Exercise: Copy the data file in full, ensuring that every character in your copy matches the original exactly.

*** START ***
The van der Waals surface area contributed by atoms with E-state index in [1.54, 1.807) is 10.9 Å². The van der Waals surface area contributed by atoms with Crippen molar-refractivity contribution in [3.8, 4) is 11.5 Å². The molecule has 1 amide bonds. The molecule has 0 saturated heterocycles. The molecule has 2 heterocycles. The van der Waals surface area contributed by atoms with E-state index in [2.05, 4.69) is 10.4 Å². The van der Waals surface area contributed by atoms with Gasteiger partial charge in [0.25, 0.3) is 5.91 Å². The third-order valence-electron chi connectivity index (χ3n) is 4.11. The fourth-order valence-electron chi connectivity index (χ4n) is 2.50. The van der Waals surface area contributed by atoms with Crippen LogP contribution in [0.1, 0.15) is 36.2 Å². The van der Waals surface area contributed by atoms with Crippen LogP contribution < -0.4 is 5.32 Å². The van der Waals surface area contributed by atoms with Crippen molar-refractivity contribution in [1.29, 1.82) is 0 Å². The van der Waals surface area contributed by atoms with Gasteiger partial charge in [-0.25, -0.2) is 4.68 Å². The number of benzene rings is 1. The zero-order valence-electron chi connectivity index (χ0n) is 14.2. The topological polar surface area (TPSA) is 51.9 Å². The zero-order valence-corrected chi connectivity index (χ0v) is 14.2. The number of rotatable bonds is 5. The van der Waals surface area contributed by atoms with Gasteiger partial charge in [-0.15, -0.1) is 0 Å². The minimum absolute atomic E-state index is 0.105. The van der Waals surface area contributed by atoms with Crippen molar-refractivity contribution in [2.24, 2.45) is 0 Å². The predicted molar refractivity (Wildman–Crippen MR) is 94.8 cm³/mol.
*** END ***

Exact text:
The van der Waals surface area contributed by atoms with E-state index in [1.54, 1.807) is 10.9 Å². The van der Waals surface area contributed by atoms with Crippen molar-refractivity contribution in [3.8, 4) is 11.5 Å². The molecule has 1 amide bonds. The molecule has 0 saturated heterocycles. The molecule has 2 heterocycles. The van der Waals surface area contributed by atoms with E-state index in [2.05, 4.69) is 10.4 Å². The van der Waals surface area contributed by atoms with Gasteiger partial charge in [0.25, 0.3) is 5.91 Å². The third-order valence-electron chi connectivity index (χ3n) is 4.11. The fourth-order valence-electron chi connectivity index (χ4n) is 2.50. The van der Waals surface area contributed by atoms with Crippen LogP contribution in [0.1, 0.15) is 36.2 Å². The van der Waals surface area contributed by atoms with Crippen LogP contribution < -0.4 is 5.32 Å². The van der Waals surface area contributed by atoms with Crippen molar-refractivity contribution in [1.29, 1.82) is 0 Å². The van der Waals surface area contributed by atoms with Gasteiger partial charge in [-0.25, -0.2) is 4.68 Å². The number of benzene rings is 1. The zero-order valence-electron chi connectivity index (χ0n) is 14.2. The topological polar surface area (TPSA) is 51.9 Å². The zero-order valence-corrected chi connectivity index (χ0v) is 14.2. The number of rotatable bonds is 5. The van der Waals surface area contributed by atoms with Gasteiger partial charge in [-0.15, -0.1) is 0 Å². The minimum absolute atomic E-state index is 0.105. The van der Waals surface area contributed by atoms with Crippen molar-refractivity contribution in [2.24, 2.45) is 0 Å². The predicted molar refractivity (Wildman–Crippen MR) is 94.8 cm³/mol.